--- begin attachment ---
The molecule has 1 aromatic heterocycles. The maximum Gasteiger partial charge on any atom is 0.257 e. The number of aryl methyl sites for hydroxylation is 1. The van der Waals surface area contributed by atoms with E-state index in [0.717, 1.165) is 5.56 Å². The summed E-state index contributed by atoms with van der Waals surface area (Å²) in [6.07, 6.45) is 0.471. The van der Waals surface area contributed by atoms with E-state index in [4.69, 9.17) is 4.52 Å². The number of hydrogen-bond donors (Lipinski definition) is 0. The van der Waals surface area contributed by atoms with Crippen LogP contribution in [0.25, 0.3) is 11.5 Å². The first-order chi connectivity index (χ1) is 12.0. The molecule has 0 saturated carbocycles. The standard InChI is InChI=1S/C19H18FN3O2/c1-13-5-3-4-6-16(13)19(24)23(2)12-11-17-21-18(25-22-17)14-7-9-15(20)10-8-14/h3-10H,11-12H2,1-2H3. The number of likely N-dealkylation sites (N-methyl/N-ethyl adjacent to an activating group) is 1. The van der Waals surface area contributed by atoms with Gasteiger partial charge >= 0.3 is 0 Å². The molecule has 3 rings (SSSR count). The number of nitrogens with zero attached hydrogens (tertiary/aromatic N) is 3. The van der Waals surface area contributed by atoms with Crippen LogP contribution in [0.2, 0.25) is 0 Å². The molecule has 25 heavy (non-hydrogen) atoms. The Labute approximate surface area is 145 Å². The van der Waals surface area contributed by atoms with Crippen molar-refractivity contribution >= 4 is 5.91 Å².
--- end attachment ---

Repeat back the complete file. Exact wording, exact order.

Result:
The molecule has 1 aromatic heterocycles. The maximum Gasteiger partial charge on any atom is 0.257 e. The number of aryl methyl sites for hydroxylation is 1. The van der Waals surface area contributed by atoms with E-state index in [0.717, 1.165) is 5.56 Å². The summed E-state index contributed by atoms with van der Waals surface area (Å²) in [6.07, 6.45) is 0.471. The van der Waals surface area contributed by atoms with E-state index in [4.69, 9.17) is 4.52 Å². The number of hydrogen-bond donors (Lipinski definition) is 0. The van der Waals surface area contributed by atoms with Crippen LogP contribution in [0.25, 0.3) is 11.5 Å². The first-order chi connectivity index (χ1) is 12.0. The molecule has 0 saturated carbocycles. The standard InChI is InChI=1S/C19H18FN3O2/c1-13-5-3-4-6-16(13)19(24)23(2)12-11-17-21-18(25-22-17)14-7-9-15(20)10-8-14/h3-10H,11-12H2,1-2H3. The number of likely N-dealkylation sites (N-methyl/N-ethyl adjacent to an activating group) is 1. The van der Waals surface area contributed by atoms with Gasteiger partial charge >= 0.3 is 0 Å². The molecule has 3 rings (SSSR count). The number of nitrogens with zero attached hydrogens (tertiary/aromatic N) is 3. The van der Waals surface area contributed by atoms with Crippen LogP contribution in [0.2, 0.25) is 0 Å². The molecule has 25 heavy (non-hydrogen) atoms. The Labute approximate surface area is 145 Å². The van der Waals surface area contributed by atoms with Crippen molar-refractivity contribution >= 4 is 5.91 Å².